Falkland Islands: Weather Overview
About Falkland Islands
The Falkland Islands are a British Antarctic Territory, sitting off the east coast of Argentina in the South Atlantic Ocean. They receive a cold, maritime climate with cool temperatures, low but frequent rainfall and lots of wind. Conditions are very indecisive, changing suddenly and unpredictably. Surrounded by water, the dominant element in the Falkland Islandsâ climate is a cold Antarctic Current in the South Atlantic. While there is only a small amount of seasonal variation in temperature, summers are warmer than winters. As they sit in the southern hemisphere, the islandsâ seasons are the reverse of those in the northern hemisphere; January and February are the peak summer months while July and August are the cold heart of winter.
The islands are mostly low-lying with a craggy shoreline, but some mountains do stretch along the east and north coasts of northern West Falkland and from east to west in the middle of East Falkland. As such, there is some regional difference in weather. Cooler temperatures are to be expected at higher altitudes; temperatures quoted below relate to areas around sea level. Contrary to the westerly direction of the prevailing winds, the eastern island is slightly wetter than the western island. Conditions are similar to those found in the Shetland Islands and the Hebrides. Many cite the Falkland Islandsâ climate as close to that of the UK. Similarities between the two regionsâ climates are drawn because the UK sits at 52Â° north, while the Falkland Islands sit 52Â° south. However, while the UK is treated to the warm Gulf Stream, the Falkland Islands are at the mercy of the cold Antarctic Current.
Precipitation is actually quite low, falling evenly throughout the year, though it falls frequently in prolonged, light showers. It rains on around 250 days per year. Snow is actually possible at any time of year, though even in winter it rarely settles for long. Constant precipitation has to lead to many boggy areas and small lakes.
Summer, from December till March, is cool, similar to a cold Mediterranean winter, though with less rain. The average high temperature in Stanley is 12Â°C in December and March, rising to a pathetic peak of 13Â°C in January and February. Night times remain cold, at an average low of 6Â°C in the warmest months. There is always the possibility that an Antarctic wind will gust up from the south and force temperatures down. If the wind comes down from the continent, temperatures can creep up as high as 19Â°C. Even southern regions of Argentina are warm at this time of year; El Calafate is adjacent to the islands and sees an average high of 16Â°C and to the north, Comodoro Rivadavia is hot at 26Â°C. However, the prevailing winds are usually from the west. These are cool, strong and humid year round, but strongest in the summer, making it the most changeable season. Gale force winds are common. Rainfall is highest at this time of year, peaking in January, but the increase is very small. Summer is less overcast than the rest of the year, coming out for around six hours each day. While this is not a staggering amount of sunshine, the clean, thin air means the UV index is very high and strong sunblock should be worn outside. The sea is at its warmest around 9Â°C: not very tempting.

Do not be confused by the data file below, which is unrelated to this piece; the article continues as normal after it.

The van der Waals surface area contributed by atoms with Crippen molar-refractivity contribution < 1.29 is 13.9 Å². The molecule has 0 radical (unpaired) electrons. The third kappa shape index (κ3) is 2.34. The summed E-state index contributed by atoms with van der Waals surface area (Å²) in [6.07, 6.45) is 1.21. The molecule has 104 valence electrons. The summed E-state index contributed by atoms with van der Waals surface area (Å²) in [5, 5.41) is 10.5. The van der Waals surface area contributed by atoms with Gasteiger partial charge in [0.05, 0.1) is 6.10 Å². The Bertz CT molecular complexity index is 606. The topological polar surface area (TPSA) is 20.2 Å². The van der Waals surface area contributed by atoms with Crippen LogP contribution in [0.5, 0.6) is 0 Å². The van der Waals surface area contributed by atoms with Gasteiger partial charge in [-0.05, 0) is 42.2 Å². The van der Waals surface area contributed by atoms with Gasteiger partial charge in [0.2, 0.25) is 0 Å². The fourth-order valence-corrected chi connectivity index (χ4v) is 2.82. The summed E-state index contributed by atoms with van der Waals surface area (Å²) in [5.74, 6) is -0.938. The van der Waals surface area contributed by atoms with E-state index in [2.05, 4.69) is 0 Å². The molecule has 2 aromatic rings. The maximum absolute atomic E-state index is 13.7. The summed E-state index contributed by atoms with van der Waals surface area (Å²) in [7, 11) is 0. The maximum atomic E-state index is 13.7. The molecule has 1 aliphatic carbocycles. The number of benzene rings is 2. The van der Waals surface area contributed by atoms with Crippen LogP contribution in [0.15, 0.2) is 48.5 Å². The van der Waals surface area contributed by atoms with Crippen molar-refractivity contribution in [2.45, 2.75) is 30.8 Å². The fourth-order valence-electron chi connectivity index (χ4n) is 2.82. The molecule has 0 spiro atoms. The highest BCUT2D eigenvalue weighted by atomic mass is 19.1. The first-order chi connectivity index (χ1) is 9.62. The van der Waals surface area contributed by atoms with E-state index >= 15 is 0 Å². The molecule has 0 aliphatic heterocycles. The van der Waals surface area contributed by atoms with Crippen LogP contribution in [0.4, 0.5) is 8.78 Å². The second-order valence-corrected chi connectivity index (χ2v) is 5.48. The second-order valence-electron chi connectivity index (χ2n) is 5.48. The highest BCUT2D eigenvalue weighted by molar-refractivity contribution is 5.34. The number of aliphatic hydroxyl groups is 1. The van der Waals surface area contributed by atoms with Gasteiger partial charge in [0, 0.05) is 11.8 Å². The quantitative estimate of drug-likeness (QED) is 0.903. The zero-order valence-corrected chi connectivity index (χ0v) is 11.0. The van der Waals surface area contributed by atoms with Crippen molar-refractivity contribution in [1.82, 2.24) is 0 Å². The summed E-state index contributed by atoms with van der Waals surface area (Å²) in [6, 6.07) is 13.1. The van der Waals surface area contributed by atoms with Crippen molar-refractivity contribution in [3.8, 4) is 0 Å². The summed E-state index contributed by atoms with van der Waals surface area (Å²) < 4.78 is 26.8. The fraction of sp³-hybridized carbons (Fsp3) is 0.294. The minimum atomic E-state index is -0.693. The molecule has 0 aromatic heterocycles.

Autumn, in April, is quite cold with lessening sunshine. The average high-temperature drops to 9Â°C and the average low 3Â°C. It can get below freezing and frosts can occur from the beginning of the month. The sun stays out for around four hours per day as clouds become more persistent. Rainfall remains low but frequent and the wind is still quite strong.
Winter, from May till September, is cold and dismal. Rainfall levels drop slightly lower but rain falls in shorter, heavier storms. The average high temperature drops to 7Â°C in May then to 5Â°C from June till August, before getting back up to 7Â°C in September. The average low of 1Â°C drops to 0Â°C in July and August. It regularly falls below freezing, even in the day time. Sunshine reduces at the beginning of the season, getting down to a miserly two hours per day in June, but creeps back up again; September receives around five hours per day. Early winter is pretty gloomy; clouds are a regular fixture. The wind is slightly weaker which might be why it is so grey. The sea gets down to 5Â°C.
Spring, in October and November, is warmer but still decidedly cool. The average high temperature creeps up to 9Â°C in October and 11Â°C in November. Night times remain very cold and regularly get down to freezing. However, the sun comes out for six hours per day which is as good as the Falkland Islandsâ summer. Rainfall increases very slightly and the winds start to get a bit stronger.
The Falkland Islands are not the most popular holiday destination. This is not due to the abysmal weather but to their inaccessibility. In fact, there is a great deal to see on the islands, the enjoyment of which is not reliant on warmth and sun, but is in fact reliant on it being so constantly cool. The islands are a pristine environment with unspoilt white beaches lapped by crystal-clear waters. The absence of the levels of pollution seen in more heavily developed areas, and the islandsâ stable climate, means they are a haven for delicate ecosystems and animal life. A walk along the beach will bring you into close proximity with all manner of penguins, colonies of elephant seals, the odd albatross and even the tail of a breaching whale just out to sea. The Falkland Islands are often seen as the gateway to the Antarctic, and Antarctic cruises often stop there first to demonstrate a medium between mainland and Antarctica.